Gallant Gold Media is planting a forest in North Dakota to remember all those we lost to Covid. Ponderosa Pines Ranch forest. All thanks to ranch owner Byron Richard!

How can you fix this? Every household in the United States must compost. Composting kitchen scraps is an imperative for restoring our soil. Compost is filled with the vital microbes that are essential for soil health. Local grocery stores now have biodegradable compost bags. These kitchen scrap compost bags can be safely stored in your refrigerator if you don’t have an outdoor compost bin with a snap clip lid that will keep wildlife out of your compost. The majority of developed countries in the world have mandatory composting with curbside pickup once a week, but not the U.S. unfortunately. Private compost pick-up companies are popping up in the majority of US cities. Additionally, many U.S. towns now have compost drop-off sites. 

The next steps:

  • place kitchen scraps into a small kitchen bag instead of the sink or garbage
  • store in refrigerator if you don’t have an outside bin with snap lid
  • drop off at town compost site once a week or call to have a private company pickup your compost
  • Voila! So easy. You’ve just helped save our existence on earth.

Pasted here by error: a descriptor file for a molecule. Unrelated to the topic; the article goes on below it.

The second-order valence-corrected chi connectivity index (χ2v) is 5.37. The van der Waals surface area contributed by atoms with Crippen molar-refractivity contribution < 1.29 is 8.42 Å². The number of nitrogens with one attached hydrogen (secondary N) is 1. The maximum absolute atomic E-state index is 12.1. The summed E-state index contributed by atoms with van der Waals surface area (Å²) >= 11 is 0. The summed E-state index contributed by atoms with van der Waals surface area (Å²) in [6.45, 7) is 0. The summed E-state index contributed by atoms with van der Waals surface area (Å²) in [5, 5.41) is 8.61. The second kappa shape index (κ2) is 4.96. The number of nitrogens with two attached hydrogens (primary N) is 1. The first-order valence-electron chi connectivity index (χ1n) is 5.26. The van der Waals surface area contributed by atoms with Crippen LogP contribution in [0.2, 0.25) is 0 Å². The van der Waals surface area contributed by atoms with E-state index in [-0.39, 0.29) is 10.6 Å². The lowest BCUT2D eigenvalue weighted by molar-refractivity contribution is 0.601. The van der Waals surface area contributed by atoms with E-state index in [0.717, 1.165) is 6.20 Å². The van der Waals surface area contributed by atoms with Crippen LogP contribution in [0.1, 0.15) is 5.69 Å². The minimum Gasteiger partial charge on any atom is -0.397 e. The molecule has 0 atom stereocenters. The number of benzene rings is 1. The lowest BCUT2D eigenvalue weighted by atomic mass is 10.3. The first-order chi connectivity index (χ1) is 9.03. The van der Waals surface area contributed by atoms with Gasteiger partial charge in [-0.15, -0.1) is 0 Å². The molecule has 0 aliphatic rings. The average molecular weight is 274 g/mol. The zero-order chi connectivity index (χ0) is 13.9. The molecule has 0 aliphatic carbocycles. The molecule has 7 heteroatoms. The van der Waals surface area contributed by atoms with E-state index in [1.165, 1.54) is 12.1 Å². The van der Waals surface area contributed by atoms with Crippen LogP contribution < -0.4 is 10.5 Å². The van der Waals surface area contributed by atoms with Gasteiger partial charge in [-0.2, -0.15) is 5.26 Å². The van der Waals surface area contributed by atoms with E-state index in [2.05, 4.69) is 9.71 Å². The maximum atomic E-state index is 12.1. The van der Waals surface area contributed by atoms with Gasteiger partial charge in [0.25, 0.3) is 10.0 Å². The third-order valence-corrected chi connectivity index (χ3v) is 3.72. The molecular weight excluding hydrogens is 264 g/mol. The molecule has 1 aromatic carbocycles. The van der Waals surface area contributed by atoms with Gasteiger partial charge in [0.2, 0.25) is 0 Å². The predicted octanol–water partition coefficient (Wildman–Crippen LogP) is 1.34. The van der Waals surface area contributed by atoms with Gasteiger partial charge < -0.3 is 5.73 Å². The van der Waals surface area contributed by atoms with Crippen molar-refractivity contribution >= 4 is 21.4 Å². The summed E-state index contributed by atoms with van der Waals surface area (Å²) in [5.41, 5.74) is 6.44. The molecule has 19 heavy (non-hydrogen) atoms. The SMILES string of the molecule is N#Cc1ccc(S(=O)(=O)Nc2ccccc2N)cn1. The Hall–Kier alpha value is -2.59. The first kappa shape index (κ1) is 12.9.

We can do this!

© Copyright 2018 – 2021. ALL Rights Reserved.

This image has an empty alt attribute; its file name is esgmark75.jpg
This image has an empty alt attribute; its file name is gallantarcher_3d_socialmedia.jpg

Compost & Carbon Sink| Climate Action

Washington (GGM) Analysis | December 10, 2020 by Noreen Wise

Compost is a big deal in the calculus for increasing carbon sink in our soil. It provides one of the most effective methods for the US public to assist with cutting carbon as deeply and swiftly as possible.

Peat is a compost. It looks very much like soil, but is simply partially decade vegetation rich in nutrients. These nutrients are what enable the increased absorption of carbon. Peatlands are only 3% of our global lands, yet they store approximately “30% of the earths soil organic carbon.” In light of our extreme #ClimateCrisis, peat should never be removed from its environment to be sold to consumers for profit.

Screen Shot 2019-08-23 at 3.46.33 PM.png

The ever increasing carbon levels as the global population continues to grow, demands that we each do our own part in every way possible to curb carbon, especially in light of the fact of how simple and easy this actually is.

As we hurry to build infrastructure to support solar energy and EV autos, it makes sense to simultaneously rush to improve our natural carbon storing assets, which will further the lowering of CO2 in our atmosphere.

Screen Shot 2019-08-23 at 3.47.00 PM.png